UNITED STATES DISTRICT COURT, EASTERN DISTRICT OF PENNSYLVANIA
October 2, 1979
SUNN CLASSIC PICTURES, INC.
BUDCO, INC.v. RAY HACKIE, INC.
The opinion of the court was delivered by: BECHTLE
MEMORANDUM AND ORDER
Presently before the Court is the motion of third-party defendant Ray Hackie, Inc. ("Hackie"), to dismiss the third-party complaint of Sunn Classic Pictures, Inc. ("Sunn"), for lack of In personam jurisdiction, pursuant to Fed.R.Civ.P. 12(b)(2). Jurisdiction is based upon diversity of citizenship, 28 U.S.C. § 1332. For all of the following reasons, the motion to dismiss will be denied.
This action concerns a suit by Sunn, a motion picture film distributor incorporated in Delaware, against Budco, Inc. ("Budco"), a film theater chain incorporated in Pennsylvania, for rental fees allegedly due for the exhibition of the motion picture "Beyond and Back" at theaters owned by Budco. Budco responded with a counterclaim against Sunn, alleging injuries suffered due to the alleged failure of Sunn to deliver a complete print of another film "The Lincoln Conspiracy" ("the film") to one of Budco's theaters in Pennsylvania. Sunn contends that Budco's failure to examine the incomplete print of the film, and to discover the inaccuracy, caused the injuries alleged. Subsequently, Sunn timely joined Hackie, a corporation with its principal place of business in Los Angeles, California, as a third-party defendant for any damages Budco might recover against Sunn based on the allegations contained in Budco's counterclaim. Sunn has also filed a counterclaim to Budco's counterclaim, admitting that the print of the film was incomplete but denying liability.
Hackie's factual and legal position in this suit is succinctly stated in its motion, which states:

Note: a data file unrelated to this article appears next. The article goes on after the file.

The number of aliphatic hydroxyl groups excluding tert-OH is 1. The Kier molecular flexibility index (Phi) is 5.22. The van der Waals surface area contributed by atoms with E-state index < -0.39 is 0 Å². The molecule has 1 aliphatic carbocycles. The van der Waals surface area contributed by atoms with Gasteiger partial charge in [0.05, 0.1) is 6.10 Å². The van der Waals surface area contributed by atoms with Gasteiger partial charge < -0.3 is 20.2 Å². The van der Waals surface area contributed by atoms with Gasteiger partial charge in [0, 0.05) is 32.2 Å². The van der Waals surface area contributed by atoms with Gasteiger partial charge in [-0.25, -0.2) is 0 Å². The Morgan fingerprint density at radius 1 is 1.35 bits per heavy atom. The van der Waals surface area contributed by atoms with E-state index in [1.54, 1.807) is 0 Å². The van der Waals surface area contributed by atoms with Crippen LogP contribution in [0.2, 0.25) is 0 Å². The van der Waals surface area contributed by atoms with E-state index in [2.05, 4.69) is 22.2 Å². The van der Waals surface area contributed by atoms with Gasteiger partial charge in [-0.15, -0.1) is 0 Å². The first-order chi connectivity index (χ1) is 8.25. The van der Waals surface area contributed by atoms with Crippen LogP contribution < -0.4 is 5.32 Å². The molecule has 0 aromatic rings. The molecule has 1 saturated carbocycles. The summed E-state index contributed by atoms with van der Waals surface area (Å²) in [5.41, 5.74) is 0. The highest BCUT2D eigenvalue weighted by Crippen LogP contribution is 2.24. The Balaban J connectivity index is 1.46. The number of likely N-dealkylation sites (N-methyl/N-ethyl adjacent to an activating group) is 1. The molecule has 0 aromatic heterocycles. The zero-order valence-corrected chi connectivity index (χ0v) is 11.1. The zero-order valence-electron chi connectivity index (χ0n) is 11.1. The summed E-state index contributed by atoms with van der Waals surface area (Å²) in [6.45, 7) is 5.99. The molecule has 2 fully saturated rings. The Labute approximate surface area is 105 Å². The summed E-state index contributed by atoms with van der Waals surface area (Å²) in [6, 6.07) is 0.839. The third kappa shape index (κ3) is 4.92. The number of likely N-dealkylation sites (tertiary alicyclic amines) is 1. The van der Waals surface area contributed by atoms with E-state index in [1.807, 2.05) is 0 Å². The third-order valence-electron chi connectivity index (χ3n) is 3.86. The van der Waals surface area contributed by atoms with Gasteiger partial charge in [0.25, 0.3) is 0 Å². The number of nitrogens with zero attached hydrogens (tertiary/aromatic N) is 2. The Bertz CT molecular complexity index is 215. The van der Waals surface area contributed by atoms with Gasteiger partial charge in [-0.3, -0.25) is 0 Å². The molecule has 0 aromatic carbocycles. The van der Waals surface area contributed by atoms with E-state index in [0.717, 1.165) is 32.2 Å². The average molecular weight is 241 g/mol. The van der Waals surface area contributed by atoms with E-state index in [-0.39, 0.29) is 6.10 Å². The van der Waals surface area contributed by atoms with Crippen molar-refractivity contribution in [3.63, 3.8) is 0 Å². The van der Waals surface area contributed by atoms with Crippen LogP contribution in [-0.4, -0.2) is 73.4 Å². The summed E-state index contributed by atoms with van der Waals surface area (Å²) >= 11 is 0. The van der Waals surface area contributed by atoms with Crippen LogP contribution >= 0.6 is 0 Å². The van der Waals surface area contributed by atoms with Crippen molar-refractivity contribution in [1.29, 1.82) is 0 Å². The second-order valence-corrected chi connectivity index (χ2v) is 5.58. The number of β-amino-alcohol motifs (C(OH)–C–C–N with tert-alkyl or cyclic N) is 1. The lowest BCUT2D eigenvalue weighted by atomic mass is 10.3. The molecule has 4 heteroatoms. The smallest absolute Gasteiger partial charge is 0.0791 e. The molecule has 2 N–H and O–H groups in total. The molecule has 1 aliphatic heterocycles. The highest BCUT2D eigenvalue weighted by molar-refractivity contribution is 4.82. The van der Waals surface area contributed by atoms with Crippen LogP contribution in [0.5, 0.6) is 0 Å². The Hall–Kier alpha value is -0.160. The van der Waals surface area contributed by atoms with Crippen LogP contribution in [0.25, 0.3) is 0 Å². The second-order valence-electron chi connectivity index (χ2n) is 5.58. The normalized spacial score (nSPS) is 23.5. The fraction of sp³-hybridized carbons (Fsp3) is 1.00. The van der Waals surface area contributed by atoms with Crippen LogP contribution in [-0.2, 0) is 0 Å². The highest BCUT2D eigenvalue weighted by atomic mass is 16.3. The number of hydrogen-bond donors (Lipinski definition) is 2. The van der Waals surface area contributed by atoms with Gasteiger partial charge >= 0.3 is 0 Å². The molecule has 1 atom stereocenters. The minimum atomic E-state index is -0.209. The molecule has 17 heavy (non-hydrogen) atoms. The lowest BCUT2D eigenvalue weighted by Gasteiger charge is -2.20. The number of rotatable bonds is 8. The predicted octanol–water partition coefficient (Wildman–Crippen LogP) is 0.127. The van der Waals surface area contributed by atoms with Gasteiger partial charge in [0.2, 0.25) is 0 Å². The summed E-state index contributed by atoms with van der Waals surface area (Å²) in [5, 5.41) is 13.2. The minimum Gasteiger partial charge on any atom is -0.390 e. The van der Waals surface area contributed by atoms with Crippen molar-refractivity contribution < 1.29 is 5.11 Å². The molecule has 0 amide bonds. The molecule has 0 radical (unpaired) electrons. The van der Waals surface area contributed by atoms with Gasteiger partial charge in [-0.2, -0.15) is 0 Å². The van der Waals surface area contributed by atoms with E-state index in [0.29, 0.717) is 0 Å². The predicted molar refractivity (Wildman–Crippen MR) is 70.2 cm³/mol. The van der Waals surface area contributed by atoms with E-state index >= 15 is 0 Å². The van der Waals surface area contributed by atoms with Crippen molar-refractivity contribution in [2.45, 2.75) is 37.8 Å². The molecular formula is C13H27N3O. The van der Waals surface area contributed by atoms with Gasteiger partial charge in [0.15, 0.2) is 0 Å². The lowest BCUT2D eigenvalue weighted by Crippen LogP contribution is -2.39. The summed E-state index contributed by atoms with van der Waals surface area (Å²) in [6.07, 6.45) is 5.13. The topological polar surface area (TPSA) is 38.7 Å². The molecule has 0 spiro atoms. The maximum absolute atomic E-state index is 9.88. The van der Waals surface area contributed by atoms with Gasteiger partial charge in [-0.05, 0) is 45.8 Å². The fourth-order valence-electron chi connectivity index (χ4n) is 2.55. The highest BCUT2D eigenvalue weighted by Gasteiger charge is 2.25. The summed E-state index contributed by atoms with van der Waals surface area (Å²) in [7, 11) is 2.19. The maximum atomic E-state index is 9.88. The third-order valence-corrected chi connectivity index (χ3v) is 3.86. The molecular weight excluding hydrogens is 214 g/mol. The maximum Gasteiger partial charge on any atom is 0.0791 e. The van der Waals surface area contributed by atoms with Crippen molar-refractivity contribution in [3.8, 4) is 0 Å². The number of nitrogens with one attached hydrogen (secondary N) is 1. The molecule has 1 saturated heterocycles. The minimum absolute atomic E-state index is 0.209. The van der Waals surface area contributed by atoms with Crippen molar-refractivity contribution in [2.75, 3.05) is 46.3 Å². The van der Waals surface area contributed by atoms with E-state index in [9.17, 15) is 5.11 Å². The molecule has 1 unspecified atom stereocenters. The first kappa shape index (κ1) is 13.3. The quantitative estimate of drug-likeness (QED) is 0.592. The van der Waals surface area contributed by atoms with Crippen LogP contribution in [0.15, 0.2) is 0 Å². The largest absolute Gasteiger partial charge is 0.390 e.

Hackie is a California corporation which represents independent producers and distributors of motion pictures in the mounting, storage and preparation for delivery of film prints in the Los Angeles and San Francisco areas. Hackie also prepares film prints for shipping and delivers them, so prepared, to its customers. In this case, Hackie dealt with Technicolor, Inc., in California, which employed Hackie to mount and store prints of "The Lincoln Conspiracy" in California and then to deliver them to Comet Freight Systems, the agent for Sunn, in California. Hackie did not duplicate or ship a print of "The Lincoln Conspiracy" to the Southgate Theatre. Hackie only did business in California. Hackie has not done business in Pennsylvania, is not authorized to do business in Pennsylvania, and has never delivered or caused any film prints to be delivered in this state. In short, Hackie has not had any contact with this jurisdiction.
Memorandum in Support of Motion to Dismiss for Lack of In Personam Jurisdiction Over the Third-Party Defendant, at 3.
The precise issue now before this Court is whether the Court has In personam jurisdiction over third-party defendant Hackie under the Pennsylvania long-arm statute, 42 Pa.C.S.A. § 5301 Et seq. (Purdon 1978), and whether such statutory jurisdiction is in accordance with the due process minimal contacts requirements of International Shoe Co. v. State of Washington, 326 U.S. 310, 66 S. Ct. 154, 90 L. Ed. 95 (1945), and progeny.